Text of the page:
The familiar bell rang. It was my mother-in-law who pressed the button to get help from her bedroom. When I walked into her room she was a little stoic and upset, even though she asked for a drink of ice cold water. She would do anything to fight the metallic taste in her tongue. That was eight years ago when she was terminally ill. She had made a habit of ringing the bell about once every 30 minutes and no one but me could answer. Prolonged illness and fear of death change people in ways that many of us do not understand. As a caregiver, I have seen completely sensible and loving people become very demanding and border on the unreasonable. My mother spoke fervently about my services for her visitors, even if she asked a lot of me otherwise. These two women were gentle, kind, generous and loving until their illness led them to the gates of death.
My mother-in-law had an interesting insight. We discussed the high profile case of the nurse Aruna Shanbagh, who was then in a vegetative state and was being cared for by the nurses at the hospital where she had worked. The nurses felt like gods, said my mother-in-law, because they demonstrated selflessness by taking care of Aruna. But has anyone thought about how Aruna was feeling? Given her condition, would she have wanted all that excitement? Wouldn’t she like the ordeal to end? The senselessness robs the joie de vivre. When one’s life is reduced to dependence on others for the simplest of tasks, there is a profound loss of self-esteem. This desperation also manifests as anger, selfishness, harsh words, or simple indifference.
Not everyone can exercise patience and show gratitude when there is such a severe lack of control over their life and basic functions. How can we prepare at all? How can we deal with our old age, ailments, illnesses and the inevitable end? How can we try to do better for ourselves and for others who care for us? First, as my dear friend Jo reminded us several times, take responsibility for what you can. Start today. You are responsible for your limbs. Use it or lose it. Be determined to live healthily and take care of what you can. Stay fit and flexible and be determined to stay as independent as possible. Allocate a portion of your current income to your health and wellbeing. Invest in yourself. Without investing time or money, your personal goals will stay on paper.
Second, don’t lead a complicated financial life. You don’t want to lose control of your health and spend your final days worrying about telling your children about the home village property; the unpaid loan to a dear friend; or the unclaimed bond that matured last year. Keep your affairs simple, well-listed, and up and running. Make it easy for others to use your money on your health when needed. Make delegating and handing over easy.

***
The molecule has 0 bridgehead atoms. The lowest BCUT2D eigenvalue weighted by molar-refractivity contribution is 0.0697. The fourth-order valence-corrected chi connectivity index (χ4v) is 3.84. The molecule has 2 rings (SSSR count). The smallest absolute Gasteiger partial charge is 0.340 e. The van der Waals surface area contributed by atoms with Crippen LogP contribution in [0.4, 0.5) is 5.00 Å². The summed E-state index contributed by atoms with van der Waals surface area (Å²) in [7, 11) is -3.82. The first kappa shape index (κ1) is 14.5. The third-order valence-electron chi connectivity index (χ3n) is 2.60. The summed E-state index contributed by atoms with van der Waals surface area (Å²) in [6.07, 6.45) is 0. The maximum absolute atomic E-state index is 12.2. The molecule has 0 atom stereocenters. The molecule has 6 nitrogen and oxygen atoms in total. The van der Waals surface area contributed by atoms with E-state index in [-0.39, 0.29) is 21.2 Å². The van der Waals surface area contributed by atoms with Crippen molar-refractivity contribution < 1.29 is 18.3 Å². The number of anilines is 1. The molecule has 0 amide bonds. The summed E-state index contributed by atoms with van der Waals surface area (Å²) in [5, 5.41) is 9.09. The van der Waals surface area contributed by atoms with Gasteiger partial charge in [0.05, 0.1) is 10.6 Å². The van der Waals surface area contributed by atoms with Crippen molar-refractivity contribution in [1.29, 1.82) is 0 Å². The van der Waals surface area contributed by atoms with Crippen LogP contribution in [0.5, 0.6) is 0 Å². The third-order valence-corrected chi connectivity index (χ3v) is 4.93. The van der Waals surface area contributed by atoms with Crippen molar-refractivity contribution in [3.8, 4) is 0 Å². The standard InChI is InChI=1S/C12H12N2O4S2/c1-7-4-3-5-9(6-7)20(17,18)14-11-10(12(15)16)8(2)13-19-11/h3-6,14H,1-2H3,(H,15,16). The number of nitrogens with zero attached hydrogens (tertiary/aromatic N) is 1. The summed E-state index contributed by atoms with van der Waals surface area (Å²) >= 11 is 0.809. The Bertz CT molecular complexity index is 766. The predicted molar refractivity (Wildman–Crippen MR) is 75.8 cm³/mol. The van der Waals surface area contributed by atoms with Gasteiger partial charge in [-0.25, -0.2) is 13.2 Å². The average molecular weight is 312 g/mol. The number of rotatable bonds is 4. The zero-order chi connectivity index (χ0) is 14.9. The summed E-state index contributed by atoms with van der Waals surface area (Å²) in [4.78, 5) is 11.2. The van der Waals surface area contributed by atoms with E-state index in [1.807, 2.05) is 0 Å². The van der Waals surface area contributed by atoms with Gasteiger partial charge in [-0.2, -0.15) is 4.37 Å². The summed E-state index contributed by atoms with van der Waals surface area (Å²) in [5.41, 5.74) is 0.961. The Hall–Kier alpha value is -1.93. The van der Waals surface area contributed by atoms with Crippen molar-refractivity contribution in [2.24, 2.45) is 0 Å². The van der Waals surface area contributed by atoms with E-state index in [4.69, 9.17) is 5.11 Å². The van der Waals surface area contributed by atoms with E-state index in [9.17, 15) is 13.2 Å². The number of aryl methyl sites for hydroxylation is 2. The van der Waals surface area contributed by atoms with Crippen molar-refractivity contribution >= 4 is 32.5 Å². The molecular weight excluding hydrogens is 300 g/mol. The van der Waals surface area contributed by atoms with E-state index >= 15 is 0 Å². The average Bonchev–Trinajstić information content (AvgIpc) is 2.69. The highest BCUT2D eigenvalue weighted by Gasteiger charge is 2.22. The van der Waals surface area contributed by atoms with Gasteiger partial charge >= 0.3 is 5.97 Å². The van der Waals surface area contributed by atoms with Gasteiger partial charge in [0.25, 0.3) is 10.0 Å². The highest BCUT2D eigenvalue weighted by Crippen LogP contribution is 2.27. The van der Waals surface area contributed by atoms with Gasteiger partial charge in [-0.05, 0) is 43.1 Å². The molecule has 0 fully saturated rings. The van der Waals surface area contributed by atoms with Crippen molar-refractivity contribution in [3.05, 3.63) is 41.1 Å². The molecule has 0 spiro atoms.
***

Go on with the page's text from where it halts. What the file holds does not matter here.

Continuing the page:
Third, consider the merit of a paid caregiver. Instead of spending large sums of money on complex healthcare, untapped assets, or unnecessarily large legacies, choose to spend money on your care where it matters. Rather than expecting your children and loved ones to be waiting for you, accept that meeting your basic daily needs is a chore and paid services should look after it appropriately. Remove emotions from your health care as much as possible. Make funding this goal part of your financial planning.
Fourth, the idea of palliative care is of considerable value. You can choose to stay in the comfort of your home, treat pain and discomfort with simple medications, and turn down intrusive medical care that is expensive and prolongs a pointless life. You only have the right to remain in hospital without being hospitalized if you choose to do so. You can create a living will that specifically prohibits intrusive hospital stays and allows you to decline life support devices that you hold while you breathe.
Fifth, surround yourself with like-minded people. As you age and have plenty of time to spare, your children and grandchildren will be busy chasing after their jobs, studies, and various life goals. Instead of accusing them of neglecting you, find others who have the time and similar interests. Social media platforms allow you to connect with a larger group of like-minded people and keep you updated too. Make the best out of it.
Sixth, don’t let nostalgia overwhelm you and transform yourself into a wailing elder who sees no value in today’s times and way of life. Each generation has assumed that the next is heading towards doom. There is no way you will be able to live the life of the next generation because you cannot occupy their world. That doesn’t make their world inferior to yours. The good old days are just psychologically satisfying reflections. They don’t mean much else because nobody would really be willing to travel to and live in this world.
Seventh, free your children from stressful guilt and the millstone of gratitude. What you did for them, they are busy doing for their children. That’s how it should be. Keep some of your wealth to yourself and give away what you can while you’re still alive. Several meaningful life goals of your children, siblings, caregivers, and others who have supported you can be funded from your wealth, which you believe should not be touched while you are alive.
Question this timeline. Be realistic about what you need and make the right decisions about what to give away. Financial planning for old age and illness does not have to be limited to health insurance and the assumption of costs. You don’t have to bear the burden of addiction by losing control of what is being spent on your health and the type of care you receive. You can take responsibility and allocate money in the present.
(The author is chairman, CIEL)